Events in Modern Languages & Cultures
Culture & Difference Research Group: Sebald's Bachelors: Queer Resistance and the Unconforming Life, Dr Helen Finch [Leeds University]
Why are homosexual bachelors, moments of queer desire and alternative models of masculinity scattered throughout the work of the celebrated German writer W. G. Sebald? From the painter Matthias Grünewald in After Nature who has a ‘better eye for men’, to Edward FitzGerald in The Rings of Saturn who goes cruising on the North Sea in search of a lover, decked out in a feather boa, queer bachelors reappear again and again.
In this talk, Helen Finch argues that these bachelors subvert melancholy throughout Sebald's poems and prose. While Sebald is known as the pre-eminent ‘anatomist of melancholy’, literary historian of trauma and mourner of the Holocaust, the queer moments in his texts disrupt the dominant themes of catastrophe. Because they refuse normative structures of masculinity, heterosexual desire and reproduction, these queer moments serve as a form of resistance to the dominant structures of German literature, European history and patriarchal society.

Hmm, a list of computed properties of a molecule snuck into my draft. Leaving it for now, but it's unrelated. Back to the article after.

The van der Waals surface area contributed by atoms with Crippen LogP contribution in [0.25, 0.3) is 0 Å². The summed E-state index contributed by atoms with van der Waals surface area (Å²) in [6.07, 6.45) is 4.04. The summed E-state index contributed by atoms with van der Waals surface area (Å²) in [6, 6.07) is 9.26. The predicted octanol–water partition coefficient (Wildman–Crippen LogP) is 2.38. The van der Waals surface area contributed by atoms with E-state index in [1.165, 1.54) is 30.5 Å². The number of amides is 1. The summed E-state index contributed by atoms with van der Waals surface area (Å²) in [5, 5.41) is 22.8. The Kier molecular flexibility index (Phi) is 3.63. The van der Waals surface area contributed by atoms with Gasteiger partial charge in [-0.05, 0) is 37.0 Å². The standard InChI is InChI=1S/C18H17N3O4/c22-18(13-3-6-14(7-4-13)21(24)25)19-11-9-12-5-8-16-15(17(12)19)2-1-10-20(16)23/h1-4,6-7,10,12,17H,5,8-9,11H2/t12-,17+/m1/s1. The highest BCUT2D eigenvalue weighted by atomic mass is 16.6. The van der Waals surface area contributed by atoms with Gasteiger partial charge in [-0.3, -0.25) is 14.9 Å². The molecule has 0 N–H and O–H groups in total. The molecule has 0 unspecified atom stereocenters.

Drawing on the theories of Deleuze and Guattari, Finch argues that Sebald’s queer bachelors are by turns comic, tragic and poetic, but they still combine to the production of a ‘desiring machine’ within Sebald’s work. This provides an alternative, possibly more hopeful way to respond to the tragic effects of capitalism and the losses caused by the progress of history.
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